Lauren Tippets of Pescadero, California won the women’s half marathon for the third year in a row with a time of 1:28:28. She was followed by the tightest race of the day between Jackie Reding of Kapaa, Kauai and Jaime Ross of Henderson, Nevada. Reding clocked in at 1:36:41 while Ross crossed the finish at 1:36:48
Brandon Jacinto and Jackie Reding were Kauai’s top finishers for the half marathon.
Kauai’s Dickie Chang, the voice and face of Wala‘au, finished in 3:12:24.
Mayor Bernard Carvalho finished in 4:34:56
1. Derrick Ledesma, Koloa, 3:24:52
2. Ronato Desouza, Lihue, 3:25:04
3. Mathew Mullahy, Kilauea, 4:03:49
4. Bill Buley, Lihue, 4:08:51
5. Bryce Bertoli, Koloa, 4:25:03
6. Elton Bukoski, Koloa, 4:30:37
7. Johnny Paleracio, Hanapepe, 4:36:01
8. Kawaihoola Curnan, Kalaheo, 4:36:05
9. Rocco April, Kapaa, 4:39:08
10. Tommy Vidinha, Kalaheo, 4:43:20
1. Brooke Sugahara, Kapaa, 3:29:07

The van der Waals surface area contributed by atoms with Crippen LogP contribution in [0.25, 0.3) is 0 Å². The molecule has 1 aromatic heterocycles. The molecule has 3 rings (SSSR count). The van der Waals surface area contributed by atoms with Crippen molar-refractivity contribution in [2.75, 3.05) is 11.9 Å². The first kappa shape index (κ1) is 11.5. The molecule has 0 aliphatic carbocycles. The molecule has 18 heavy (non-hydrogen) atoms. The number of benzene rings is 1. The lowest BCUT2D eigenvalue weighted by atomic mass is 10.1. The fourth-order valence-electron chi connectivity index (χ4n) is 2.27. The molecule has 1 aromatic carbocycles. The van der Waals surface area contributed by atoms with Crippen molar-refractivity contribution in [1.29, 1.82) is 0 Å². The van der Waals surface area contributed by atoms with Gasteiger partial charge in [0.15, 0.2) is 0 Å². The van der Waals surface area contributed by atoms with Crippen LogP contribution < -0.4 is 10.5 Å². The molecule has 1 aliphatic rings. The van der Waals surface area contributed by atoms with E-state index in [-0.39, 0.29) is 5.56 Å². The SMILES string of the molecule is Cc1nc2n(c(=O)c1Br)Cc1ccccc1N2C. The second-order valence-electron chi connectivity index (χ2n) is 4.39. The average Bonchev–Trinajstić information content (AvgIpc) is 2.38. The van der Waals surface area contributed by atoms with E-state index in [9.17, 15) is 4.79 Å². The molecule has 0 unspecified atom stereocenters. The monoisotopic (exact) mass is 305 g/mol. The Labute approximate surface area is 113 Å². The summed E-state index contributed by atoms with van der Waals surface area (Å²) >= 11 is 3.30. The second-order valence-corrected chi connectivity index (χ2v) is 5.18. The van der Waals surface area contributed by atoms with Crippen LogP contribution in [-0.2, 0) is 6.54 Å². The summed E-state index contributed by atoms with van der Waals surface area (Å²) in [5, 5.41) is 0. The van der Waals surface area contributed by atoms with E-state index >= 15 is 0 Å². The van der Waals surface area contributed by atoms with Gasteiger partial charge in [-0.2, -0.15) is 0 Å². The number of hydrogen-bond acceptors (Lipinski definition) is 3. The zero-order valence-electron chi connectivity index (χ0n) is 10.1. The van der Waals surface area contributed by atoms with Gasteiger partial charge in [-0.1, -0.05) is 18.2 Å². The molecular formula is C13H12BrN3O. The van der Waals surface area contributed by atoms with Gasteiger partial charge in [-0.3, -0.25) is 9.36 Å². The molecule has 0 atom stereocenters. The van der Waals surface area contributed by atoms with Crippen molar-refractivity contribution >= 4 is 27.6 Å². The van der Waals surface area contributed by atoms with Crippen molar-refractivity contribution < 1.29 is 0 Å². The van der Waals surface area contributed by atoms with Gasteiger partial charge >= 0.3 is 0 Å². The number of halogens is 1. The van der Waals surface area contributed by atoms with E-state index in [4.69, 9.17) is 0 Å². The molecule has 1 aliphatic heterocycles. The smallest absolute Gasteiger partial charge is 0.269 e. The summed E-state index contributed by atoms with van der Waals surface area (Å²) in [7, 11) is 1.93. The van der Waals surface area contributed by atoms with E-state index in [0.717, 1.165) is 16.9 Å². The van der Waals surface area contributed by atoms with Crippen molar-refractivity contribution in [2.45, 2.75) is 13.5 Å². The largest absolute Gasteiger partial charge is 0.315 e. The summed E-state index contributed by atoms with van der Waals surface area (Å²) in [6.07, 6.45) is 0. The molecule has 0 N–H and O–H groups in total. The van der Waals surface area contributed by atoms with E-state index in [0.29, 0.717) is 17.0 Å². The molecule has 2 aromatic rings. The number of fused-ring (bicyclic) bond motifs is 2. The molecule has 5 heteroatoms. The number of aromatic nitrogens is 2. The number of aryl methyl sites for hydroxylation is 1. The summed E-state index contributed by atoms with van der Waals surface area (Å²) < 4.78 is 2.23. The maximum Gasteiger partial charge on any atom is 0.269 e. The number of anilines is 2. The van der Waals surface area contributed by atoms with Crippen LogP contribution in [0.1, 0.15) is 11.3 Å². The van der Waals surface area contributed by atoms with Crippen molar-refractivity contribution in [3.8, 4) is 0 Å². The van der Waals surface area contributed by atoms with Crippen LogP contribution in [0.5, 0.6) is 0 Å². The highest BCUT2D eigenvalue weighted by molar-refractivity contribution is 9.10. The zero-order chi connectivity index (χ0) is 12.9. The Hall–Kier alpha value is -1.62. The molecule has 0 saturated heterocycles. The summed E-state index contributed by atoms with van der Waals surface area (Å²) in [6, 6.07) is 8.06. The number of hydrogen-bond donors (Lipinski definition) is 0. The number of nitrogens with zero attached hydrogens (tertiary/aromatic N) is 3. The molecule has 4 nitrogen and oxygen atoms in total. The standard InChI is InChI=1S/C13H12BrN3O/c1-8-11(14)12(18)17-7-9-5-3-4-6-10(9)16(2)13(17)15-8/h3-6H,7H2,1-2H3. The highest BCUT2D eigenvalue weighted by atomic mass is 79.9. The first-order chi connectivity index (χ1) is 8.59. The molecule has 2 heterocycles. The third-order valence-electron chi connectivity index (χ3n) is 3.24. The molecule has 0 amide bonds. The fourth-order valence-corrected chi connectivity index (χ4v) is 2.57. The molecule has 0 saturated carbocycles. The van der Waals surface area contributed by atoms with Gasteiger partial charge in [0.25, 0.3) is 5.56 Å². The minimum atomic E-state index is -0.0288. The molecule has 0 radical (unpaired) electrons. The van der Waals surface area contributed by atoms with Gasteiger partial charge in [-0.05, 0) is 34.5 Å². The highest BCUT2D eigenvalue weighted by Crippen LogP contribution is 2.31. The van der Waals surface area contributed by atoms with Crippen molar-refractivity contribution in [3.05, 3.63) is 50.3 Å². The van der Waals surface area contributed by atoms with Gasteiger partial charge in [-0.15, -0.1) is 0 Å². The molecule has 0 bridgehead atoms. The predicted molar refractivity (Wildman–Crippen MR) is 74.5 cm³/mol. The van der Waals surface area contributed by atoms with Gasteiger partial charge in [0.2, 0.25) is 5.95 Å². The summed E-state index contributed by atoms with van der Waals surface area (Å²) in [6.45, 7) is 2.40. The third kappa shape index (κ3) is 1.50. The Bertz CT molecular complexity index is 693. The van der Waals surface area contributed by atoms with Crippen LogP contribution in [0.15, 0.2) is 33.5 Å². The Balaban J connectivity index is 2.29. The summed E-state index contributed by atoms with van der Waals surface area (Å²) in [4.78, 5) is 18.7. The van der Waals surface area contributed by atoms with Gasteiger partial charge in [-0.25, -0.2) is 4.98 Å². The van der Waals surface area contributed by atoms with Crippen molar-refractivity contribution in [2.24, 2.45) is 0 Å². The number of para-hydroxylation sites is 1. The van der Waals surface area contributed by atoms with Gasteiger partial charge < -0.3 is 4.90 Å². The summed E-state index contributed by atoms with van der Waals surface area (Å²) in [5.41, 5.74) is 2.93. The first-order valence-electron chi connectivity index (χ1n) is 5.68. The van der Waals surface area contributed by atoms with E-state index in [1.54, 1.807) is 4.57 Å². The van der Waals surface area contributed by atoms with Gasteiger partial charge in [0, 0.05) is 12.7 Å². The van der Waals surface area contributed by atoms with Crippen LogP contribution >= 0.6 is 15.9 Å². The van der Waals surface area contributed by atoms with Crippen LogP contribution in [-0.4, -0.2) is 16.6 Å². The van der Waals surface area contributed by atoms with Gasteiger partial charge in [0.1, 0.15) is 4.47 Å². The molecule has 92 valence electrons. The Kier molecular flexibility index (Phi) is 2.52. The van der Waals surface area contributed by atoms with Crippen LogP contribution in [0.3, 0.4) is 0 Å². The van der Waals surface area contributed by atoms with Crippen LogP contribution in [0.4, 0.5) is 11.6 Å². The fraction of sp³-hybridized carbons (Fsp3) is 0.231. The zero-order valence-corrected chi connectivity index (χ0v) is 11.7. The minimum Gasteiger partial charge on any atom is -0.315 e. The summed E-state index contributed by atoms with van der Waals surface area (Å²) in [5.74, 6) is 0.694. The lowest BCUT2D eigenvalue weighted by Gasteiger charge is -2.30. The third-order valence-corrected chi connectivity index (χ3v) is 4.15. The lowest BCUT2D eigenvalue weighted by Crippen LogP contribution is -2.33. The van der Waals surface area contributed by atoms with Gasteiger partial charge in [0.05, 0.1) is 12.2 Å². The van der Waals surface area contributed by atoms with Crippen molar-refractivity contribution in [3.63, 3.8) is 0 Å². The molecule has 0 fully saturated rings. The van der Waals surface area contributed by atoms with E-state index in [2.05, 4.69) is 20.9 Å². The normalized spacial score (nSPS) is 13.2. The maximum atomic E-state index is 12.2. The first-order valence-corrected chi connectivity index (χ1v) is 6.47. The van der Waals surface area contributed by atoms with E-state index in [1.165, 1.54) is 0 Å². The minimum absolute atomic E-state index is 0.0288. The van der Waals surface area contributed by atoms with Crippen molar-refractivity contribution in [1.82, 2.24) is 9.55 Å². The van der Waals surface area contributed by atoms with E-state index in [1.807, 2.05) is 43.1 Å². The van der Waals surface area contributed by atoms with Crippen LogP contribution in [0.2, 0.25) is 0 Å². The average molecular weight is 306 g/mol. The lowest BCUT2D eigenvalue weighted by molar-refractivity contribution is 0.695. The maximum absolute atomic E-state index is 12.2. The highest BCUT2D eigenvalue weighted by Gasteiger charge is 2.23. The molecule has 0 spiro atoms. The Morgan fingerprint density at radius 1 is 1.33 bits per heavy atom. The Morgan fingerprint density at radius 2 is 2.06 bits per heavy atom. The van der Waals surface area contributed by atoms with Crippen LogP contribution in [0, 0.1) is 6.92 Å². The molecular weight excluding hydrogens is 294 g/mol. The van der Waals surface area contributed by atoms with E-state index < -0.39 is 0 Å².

2. Agnes Largo, Lihue, 4:47:45
3. Maria Gonzales, Kalaheo, 4:47:52
4. Angela Bresnahan, Hanalei, 5:02:31
5. Michelle Thomas, Princeville, 5:02:32
6. Natsuko Nishikawa, Kapaa, 5:09:51
7. Angela Petel, Kapaa, 5:15:42
8. Theresa Murray, Lihue, 5:56:23
9. Misuzu Nordmeier, Hanapepe, 7:44:05
Half marathon, men
1. Brandon Jacinto, Lihue, 1:33:55
2. Leo McCarthy, Kilauea, 1:35:49
3. Kiley Momohara, Kapaa, 1:36:39
4. Troy Keipper, Kapaa, 1:41:10
5. Said Espara, Kekaha, 1:41:15
6. Kekoa Kimata-Lopez, Hanapepe, 1:41:40
6. Chris Isonaga, Lawai, 1:41:44
8. Edmon Battulayan, Kalaheo, 1:42:44
9. James McDougall, Kapaa, 1:44:23
10. Dawson Okinaka, Koloa, 1:45:06
Half marathon, women
1. Jackie Reding, Kapaa, 1:36:42
2. Bridget Flynn, Kalaheo, 1:44:04
3. Zoe McGinnis, Kapaa, 1:47:10
4. Janet Snyder, Kilauea, 1:47:21
5. Tiffany Palama, Kalaheo, 1:47:55
6. Set Thach, Princeville, 1:49:56
7. Marissa Caliri, Hanalei, 1:51:50
8. Mary Emsdorf, Kilauea, 1:52:46
9. Erin Adams, Lihue, 1:53:19
10. Hildegarde Miyashiro, Kapaa, 1:54:47